Office Telephone Number: Extn: 3689
Room details: School of Environment, Natural Resources & Geography (SENRGy) F5, Thoday Building
- MSc Countryside Conservation and Management: University of the West of England
- BSc (Hons) Physical Geography: Victoria University of Wellington, New Zealand
- BSc Environmental Science: Victoria University of Wellington, New Zealand
- BA Anthropology: Victoria University of Wellington, New Zealand
PhD Title (or subject area)
Investigating the impact of shelterbelts and livestock behaviour on landscape hydrology and biogeochemistry
- Andy Smith (BU)
- David Robinson (CEH)
Describe your research
My research is part of the Multi-Land Project, which aims to enhance agricultural productivity and ecosystem service resilience in multi-functional landscapes. My interest within the project focus' on tree species functional traits, soil hydraulic conditions and location on hydrology.
The increase in flooding events in the UK has brought about renewed interest in mitigation measures. It is acknowledged that hard engineering solutions can only go so far in protecting us from flood events and more attention is being given to softer solutions. In particular, there are calls for the uplands to be re-afforested and for "re-wilding" the predominantly agricultural landscape to reduce flood risk. In addition, nutrient run-off brought about by overland flow is affecting the water quality of our rivers as well as soil health. Concurrently there are also concerns over food security, rural community livelihoods and longevity as well as agricultural productivity. It is thought that these issues can partly be addressed through sustainable intensification.
Small-scale research has shown an increase in soil infiltration of 67 times under ungrazed trees compared with grazed pasture, yet other research has shown substantially smaller increases or, in some cases, no increase in soil infiltration. There is limited research on the impact of soil depth, soil type, aspect, slope, tree species, livestock impact and seasonality on the hydrological function of the soil. Furthermore, existing studies have focussed on small-scale impacts and little is known about how this might scale up to landscape-scale effects. My research aims to address some of these evidence gaps.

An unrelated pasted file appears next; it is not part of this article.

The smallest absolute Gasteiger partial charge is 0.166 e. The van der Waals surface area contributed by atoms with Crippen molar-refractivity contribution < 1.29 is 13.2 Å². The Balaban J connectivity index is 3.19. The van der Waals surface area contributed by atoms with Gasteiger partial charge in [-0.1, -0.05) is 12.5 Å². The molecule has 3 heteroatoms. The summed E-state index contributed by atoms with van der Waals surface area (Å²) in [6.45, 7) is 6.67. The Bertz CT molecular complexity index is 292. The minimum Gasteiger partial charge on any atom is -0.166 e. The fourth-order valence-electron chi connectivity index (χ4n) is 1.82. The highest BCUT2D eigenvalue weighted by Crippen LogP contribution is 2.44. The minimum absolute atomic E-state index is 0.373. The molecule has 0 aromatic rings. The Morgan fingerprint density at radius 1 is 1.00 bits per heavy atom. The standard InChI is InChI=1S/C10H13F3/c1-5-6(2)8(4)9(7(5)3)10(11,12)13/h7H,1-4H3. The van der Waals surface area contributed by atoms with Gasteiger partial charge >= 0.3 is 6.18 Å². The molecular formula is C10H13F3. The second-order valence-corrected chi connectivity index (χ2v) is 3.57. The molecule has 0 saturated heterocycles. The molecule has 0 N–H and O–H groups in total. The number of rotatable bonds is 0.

- Hydrology and land management, in particular hedgerow management in agricultural systems
- The inter-relationship between soil, root architecture and channels and hydrological processes
- Livestock impacts on the hydrological function of trees and soil
- Optimum species choice and positioning of trees with regards to infiltration and hydraulic conductivity as well as nutrient run-off and flood risk
- Seasonality of silvopastoral systems on hydrological function
The Multi-Land Project is one of eight research clusters of the Sêr Cymru National Research Network for Low Carbon, Energy and Environment (NRN-LCEE). The project is a partnership between Bangor University, Aberystwyth University, Centre for Ecology and Hydrology (CEH), Coed Cymru, Natural Resources Wales, Snowdonia National Park Authority, Woodland Trust and National Trust.
June 2016 - present: PhD student Bangor University
2002-2016: Environment Agency/Natural Resources Wales based in Bangor but working throughout North Wales.
- Conservation/Biodiversity Officer (Terrestrial & Aquatic)
- Ecological Monitoring Officer (Freshwater & Coastal)
- Llyn Padarn Project Officer
- Agricultural Diffuse Pollution Project Officer